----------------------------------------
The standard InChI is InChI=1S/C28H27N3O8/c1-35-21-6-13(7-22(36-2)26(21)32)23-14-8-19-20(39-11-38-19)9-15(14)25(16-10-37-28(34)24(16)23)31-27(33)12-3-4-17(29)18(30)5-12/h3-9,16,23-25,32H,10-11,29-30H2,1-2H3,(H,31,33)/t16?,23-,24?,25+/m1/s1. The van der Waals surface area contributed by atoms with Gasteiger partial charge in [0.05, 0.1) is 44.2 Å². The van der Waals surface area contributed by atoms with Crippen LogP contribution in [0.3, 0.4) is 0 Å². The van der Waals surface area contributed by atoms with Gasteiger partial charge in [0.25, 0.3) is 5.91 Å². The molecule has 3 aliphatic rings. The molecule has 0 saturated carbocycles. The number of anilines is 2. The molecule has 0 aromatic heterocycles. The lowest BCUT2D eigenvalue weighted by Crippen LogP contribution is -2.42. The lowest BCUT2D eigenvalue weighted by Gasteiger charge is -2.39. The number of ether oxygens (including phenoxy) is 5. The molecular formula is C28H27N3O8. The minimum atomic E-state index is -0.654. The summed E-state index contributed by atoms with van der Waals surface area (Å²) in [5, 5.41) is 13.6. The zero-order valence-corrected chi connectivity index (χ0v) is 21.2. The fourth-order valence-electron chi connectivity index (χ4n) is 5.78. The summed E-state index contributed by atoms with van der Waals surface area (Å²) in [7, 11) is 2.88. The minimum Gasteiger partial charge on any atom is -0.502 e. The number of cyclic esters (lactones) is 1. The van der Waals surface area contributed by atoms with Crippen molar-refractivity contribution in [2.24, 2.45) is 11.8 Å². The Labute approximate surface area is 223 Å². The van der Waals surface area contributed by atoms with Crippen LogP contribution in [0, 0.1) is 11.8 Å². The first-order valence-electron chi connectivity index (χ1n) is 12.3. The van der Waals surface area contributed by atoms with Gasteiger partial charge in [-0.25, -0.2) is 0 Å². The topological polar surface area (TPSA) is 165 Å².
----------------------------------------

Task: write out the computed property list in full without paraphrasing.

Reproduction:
The standard InChI is InChI=1S/C28H27N3O8/c1-35-21-6-13(7-22(36-2)26(21)32)23-14-8-19-20(39-11-38-19)9-15(14)25(16-10-37-28(34)24(16)23)31-27(33)12-3-4-17(29)18(30)5-12/h3-9,16,23-25,32H,10-11,29-30H2,1-2H3,(H,31,33)/t16?,23-,24?,25+/m1/s1. The van der Waals surface area contributed by atoms with Gasteiger partial charge in [0.05, 0.1) is 44.2 Å². The van der Waals surface area contributed by atoms with Crippen LogP contribution in [0.3, 0.4) is 0 Å². The van der Waals surface area contributed by atoms with Gasteiger partial charge in [0.25, 0.3) is 5.91 Å². The molecule has 3 aliphatic rings. The molecule has 0 saturated carbocycles. The number of anilines is 2. The molecule has 0 aromatic heterocycles. The lowest BCUT2D eigenvalue weighted by Crippen LogP contribution is -2.42. The lowest BCUT2D eigenvalue weighted by Gasteiger charge is -2.39. The number of ether oxygens (including phenoxy) is 5. The molecular formula is C28H27N3O8. The minimum atomic E-state index is -0.654. The summed E-state index contributed by atoms with van der Waals surface area (Å²) in [5, 5.41) is 13.6. The zero-order valence-corrected chi connectivity index (χ0v) is 21.2. The fourth-order valence-electron chi connectivity index (χ4n) is 5.78. The summed E-state index contributed by atoms with van der Waals surface area (Å²) in [7, 11) is 2.88. The minimum Gasteiger partial charge on any atom is -0.502 e. The number of cyclic esters (lactones) is 1. The van der Waals surface area contributed by atoms with Crippen molar-refractivity contribution in [2.24, 2.45) is 11.8 Å². The Labute approximate surface area is 223 Å². The van der Waals surface area contributed by atoms with Crippen LogP contribution in [0, 0.1) is 11.8 Å². The first-order valence-electron chi connectivity index (χ1n) is 12.3. The van der Waals surface area contributed by atoms with Gasteiger partial charge in [-0.25, -0.2) is 0 Å². The topological polar surface area (TPSA) is 165 Å².